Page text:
Members of the Obama administration visited Orlando to tour and talk about the battle against the Zika virus. U.S. Surgeon General Dr. Vivek Murthy and Human Services Secretary Sylvia Burwell joined Orange County Mayor Teresa Jacobs to highlight the strategies being used to battle the virus. The Orange County Mosquito Control center was the host of the conference as the administrators stressed the danger of the virus and precautions that the community needs to make to stop it.
The Zika virus is carried by two species of mosquitos: Aedes aedypti and Ae. albopticus. These mosquitos generally stay/fly wishing a 150 yard area and are best combatted through targeted spraying and the disruption of their breeding habitat, which is standing water in non-natural areas such as bird baths, tires, and flower pots. The mosquito can breed in as little as a cap full of water. They do not breed in open bodies of water or wetlands like other species.
The Orange County Mosquito control staff goes out into the county to not only spray, but to advise home owners about existing standing water on their property. They have conducted over 1,100 tests on mosquitos in the past month and a half and have searched over 7,200 homes, looking for standing water and collecting mosquitos to test. Not bad for a staff of 40. But much more help is needed.
Congress did not vote on a bill that would increase funding for this cause before ending it’s last session. President Obama signed a measure that would give the state of Florida $5.2 million in additional funds to help with the battle, and the Health and Human Services Department has been able to move funds from grants to help as well.
“We have no further funds to move around.” says Human Services Secretary Sylvia Burwell. “The additional funds in that bill are hindering out vaccination efforts.” Secretary Burwell says that she cannot set up vaccination production when the vaccine companies know that the bill and additional funding has not been approved.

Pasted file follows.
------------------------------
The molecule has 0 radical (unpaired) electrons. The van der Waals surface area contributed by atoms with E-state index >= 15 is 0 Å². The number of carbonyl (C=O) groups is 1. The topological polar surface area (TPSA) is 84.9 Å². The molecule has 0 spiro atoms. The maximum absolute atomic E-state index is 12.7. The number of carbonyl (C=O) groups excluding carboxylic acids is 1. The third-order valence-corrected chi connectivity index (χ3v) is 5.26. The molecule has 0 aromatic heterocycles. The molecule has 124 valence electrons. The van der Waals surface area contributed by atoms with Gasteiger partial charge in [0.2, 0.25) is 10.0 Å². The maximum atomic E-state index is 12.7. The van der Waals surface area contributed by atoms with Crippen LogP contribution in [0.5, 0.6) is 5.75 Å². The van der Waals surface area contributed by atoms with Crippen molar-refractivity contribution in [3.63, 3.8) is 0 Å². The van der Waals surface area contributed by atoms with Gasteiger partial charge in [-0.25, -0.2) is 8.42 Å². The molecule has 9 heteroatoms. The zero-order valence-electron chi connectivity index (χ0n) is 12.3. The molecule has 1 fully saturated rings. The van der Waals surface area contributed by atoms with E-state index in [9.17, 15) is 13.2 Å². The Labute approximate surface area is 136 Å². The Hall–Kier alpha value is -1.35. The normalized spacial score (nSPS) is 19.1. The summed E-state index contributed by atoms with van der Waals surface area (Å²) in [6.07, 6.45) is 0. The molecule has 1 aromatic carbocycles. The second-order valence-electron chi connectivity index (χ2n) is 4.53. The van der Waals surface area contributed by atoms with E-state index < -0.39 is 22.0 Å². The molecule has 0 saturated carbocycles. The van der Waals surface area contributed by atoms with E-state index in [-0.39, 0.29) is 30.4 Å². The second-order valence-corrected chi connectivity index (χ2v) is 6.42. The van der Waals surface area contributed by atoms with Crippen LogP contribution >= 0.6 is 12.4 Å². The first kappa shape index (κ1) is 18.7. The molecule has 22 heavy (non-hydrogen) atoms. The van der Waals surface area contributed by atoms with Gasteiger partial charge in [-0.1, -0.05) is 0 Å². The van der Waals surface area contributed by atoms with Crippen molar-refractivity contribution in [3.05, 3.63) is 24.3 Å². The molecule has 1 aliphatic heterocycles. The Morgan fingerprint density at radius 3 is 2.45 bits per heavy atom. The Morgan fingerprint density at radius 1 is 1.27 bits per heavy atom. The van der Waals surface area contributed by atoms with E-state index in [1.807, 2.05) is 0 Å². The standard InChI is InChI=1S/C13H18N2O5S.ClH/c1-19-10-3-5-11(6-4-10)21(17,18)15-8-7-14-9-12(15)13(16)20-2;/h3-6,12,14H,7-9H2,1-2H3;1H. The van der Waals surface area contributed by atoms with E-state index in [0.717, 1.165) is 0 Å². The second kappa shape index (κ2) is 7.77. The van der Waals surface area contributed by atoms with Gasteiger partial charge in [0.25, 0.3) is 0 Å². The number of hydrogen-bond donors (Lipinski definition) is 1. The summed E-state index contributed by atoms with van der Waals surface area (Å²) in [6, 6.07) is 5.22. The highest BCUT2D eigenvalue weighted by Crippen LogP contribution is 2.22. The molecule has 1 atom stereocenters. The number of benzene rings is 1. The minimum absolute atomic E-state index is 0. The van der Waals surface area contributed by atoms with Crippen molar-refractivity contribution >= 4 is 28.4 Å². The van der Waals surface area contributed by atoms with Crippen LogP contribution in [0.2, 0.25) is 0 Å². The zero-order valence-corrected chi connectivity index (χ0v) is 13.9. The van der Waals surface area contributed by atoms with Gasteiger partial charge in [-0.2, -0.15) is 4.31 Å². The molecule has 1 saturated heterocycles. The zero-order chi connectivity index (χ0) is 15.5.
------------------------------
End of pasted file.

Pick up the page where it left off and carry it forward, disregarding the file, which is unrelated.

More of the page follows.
Dr. Murthy wanted to clear up some inaccurate information that has been spread in the media. There have been no direct infections with the Zika virus in the continuous United States. There are two cases, one in Broward County and one in Daytona, that are being investigated. The virus is spread by direct contact from an infected mosquito or by sexual contact. 80% of those who have the virus show no symptoms. The symptoms that have been seen are: Fever, rash, joint pain, and red eyes.
Officials encourage the public to use mosquito repellents, stay in air-conditioned spaces and wear long sleeves and long pants. Pregnant women should not travel to areas that have ongoing transmission of Zika, including 50 countries and territories in the Americas, officials said. The countries are listed on the website cdc.gov/Zika.
500 women who have tested positive for Zika and 12 births that with negative consequences because of the virus.
For more information about the Zika virus, please go to cdc.gov/Zika.